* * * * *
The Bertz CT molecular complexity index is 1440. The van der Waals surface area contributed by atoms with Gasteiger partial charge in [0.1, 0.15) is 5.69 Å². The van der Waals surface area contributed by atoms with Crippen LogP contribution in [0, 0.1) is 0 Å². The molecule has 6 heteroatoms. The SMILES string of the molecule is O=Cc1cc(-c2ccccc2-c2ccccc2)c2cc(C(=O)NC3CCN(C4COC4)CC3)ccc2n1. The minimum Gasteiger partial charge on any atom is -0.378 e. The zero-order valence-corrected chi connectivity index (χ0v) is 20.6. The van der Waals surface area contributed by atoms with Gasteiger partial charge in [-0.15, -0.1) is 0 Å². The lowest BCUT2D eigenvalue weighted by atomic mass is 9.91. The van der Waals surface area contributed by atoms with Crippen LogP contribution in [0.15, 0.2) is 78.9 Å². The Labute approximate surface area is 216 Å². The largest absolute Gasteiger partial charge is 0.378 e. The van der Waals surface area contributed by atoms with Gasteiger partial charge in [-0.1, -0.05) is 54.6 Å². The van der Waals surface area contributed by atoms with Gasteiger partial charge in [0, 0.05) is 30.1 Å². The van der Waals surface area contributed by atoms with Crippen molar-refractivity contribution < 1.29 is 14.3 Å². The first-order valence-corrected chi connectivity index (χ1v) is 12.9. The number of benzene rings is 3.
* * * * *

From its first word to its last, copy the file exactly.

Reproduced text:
The Bertz CT molecular complexity index is 1440. The van der Waals surface area contributed by atoms with Gasteiger partial charge in [0.1, 0.15) is 5.69 Å². The van der Waals surface area contributed by atoms with Crippen LogP contribution in [0, 0.1) is 0 Å². The molecule has 6 heteroatoms. The SMILES string of the molecule is O=Cc1cc(-c2ccccc2-c2ccccc2)c2cc(C(=O)NC3CCN(C4COC4)CC3)ccc2n1. The minimum Gasteiger partial charge on any atom is -0.378 e. The zero-order valence-corrected chi connectivity index (χ0v) is 20.6. The van der Waals surface area contributed by atoms with Gasteiger partial charge in [-0.15, -0.1) is 0 Å². The lowest BCUT2D eigenvalue weighted by atomic mass is 9.91. The van der Waals surface area contributed by atoms with Crippen LogP contribution in [0.15, 0.2) is 78.9 Å². The Labute approximate surface area is 216 Å². The largest absolute Gasteiger partial charge is 0.378 e. The van der Waals surface area contributed by atoms with Gasteiger partial charge in [-0.1, -0.05) is 54.6 Å². The van der Waals surface area contributed by atoms with Gasteiger partial charge in [0, 0.05) is 30.1 Å². The van der Waals surface area contributed by atoms with Crippen molar-refractivity contribution < 1.29 is 14.3 Å². The first-order valence-corrected chi connectivity index (χ1v) is 12.9. The number of benzene rings is 3.